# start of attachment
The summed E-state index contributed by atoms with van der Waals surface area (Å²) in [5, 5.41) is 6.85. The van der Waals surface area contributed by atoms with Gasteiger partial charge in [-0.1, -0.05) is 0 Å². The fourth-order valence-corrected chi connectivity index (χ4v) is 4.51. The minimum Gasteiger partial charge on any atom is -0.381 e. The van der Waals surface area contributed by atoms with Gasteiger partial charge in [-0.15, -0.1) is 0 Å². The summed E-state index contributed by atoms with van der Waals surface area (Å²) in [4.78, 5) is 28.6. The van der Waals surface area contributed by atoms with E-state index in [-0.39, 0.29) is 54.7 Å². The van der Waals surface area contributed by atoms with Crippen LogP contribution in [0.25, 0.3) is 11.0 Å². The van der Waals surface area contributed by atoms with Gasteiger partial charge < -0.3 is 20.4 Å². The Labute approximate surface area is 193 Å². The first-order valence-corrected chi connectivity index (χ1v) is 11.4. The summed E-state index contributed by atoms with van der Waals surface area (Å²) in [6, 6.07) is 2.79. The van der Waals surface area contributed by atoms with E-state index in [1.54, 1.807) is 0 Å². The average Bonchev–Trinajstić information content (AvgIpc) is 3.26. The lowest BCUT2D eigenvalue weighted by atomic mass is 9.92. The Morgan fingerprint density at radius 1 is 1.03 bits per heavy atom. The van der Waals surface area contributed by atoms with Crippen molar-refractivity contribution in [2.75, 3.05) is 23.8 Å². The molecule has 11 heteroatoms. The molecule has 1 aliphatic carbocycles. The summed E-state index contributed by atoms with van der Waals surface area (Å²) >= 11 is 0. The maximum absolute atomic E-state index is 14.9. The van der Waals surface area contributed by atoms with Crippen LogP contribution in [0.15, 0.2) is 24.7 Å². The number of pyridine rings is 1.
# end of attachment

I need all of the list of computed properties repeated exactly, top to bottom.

The summed E-state index contributed by atoms with van der Waals surface area (Å²) in [5, 5.41) is 6.85. The van der Waals surface area contributed by atoms with Gasteiger partial charge in [-0.1, -0.05) is 0 Å². The fourth-order valence-corrected chi connectivity index (χ4v) is 4.51. The minimum Gasteiger partial charge on any atom is -0.381 e. The van der Waals surface area contributed by atoms with Gasteiger partial charge in [-0.15, -0.1) is 0 Å². The summed E-state index contributed by atoms with van der Waals surface area (Å²) in [4.78, 5) is 28.6. The van der Waals surface area contributed by atoms with E-state index in [-0.39, 0.29) is 54.7 Å². The van der Waals surface area contributed by atoms with Crippen LogP contribution in [0.25, 0.3) is 11.0 Å². The van der Waals surface area contributed by atoms with Gasteiger partial charge < -0.3 is 20.4 Å². The Labute approximate surface area is 193 Å². The first-order valence-corrected chi connectivity index (χ1v) is 11.4. The summed E-state index contributed by atoms with van der Waals surface area (Å²) in [6, 6.07) is 2.79. The van der Waals surface area contributed by atoms with E-state index in [1.54, 1.807) is 0 Å². The average Bonchev–Trinajstić information content (AvgIpc) is 3.26. The lowest BCUT2D eigenvalue weighted by atomic mass is 9.92. The Morgan fingerprint density at radius 1 is 1.03 bits per heavy atom. The van der Waals surface area contributed by atoms with Crippen molar-refractivity contribution in [2.75, 3.05) is 23.8 Å². The molecule has 11 heteroatoms. The molecule has 1 aliphatic carbocycles. The summed E-state index contributed by atoms with van der Waals surface area (Å²) >= 11 is 0. The maximum absolute atomic E-state index is 14.9. The van der Waals surface area contributed by atoms with Crippen LogP contribution in [0.15, 0.2) is 24.7 Å². The number of pyridine rings is 1.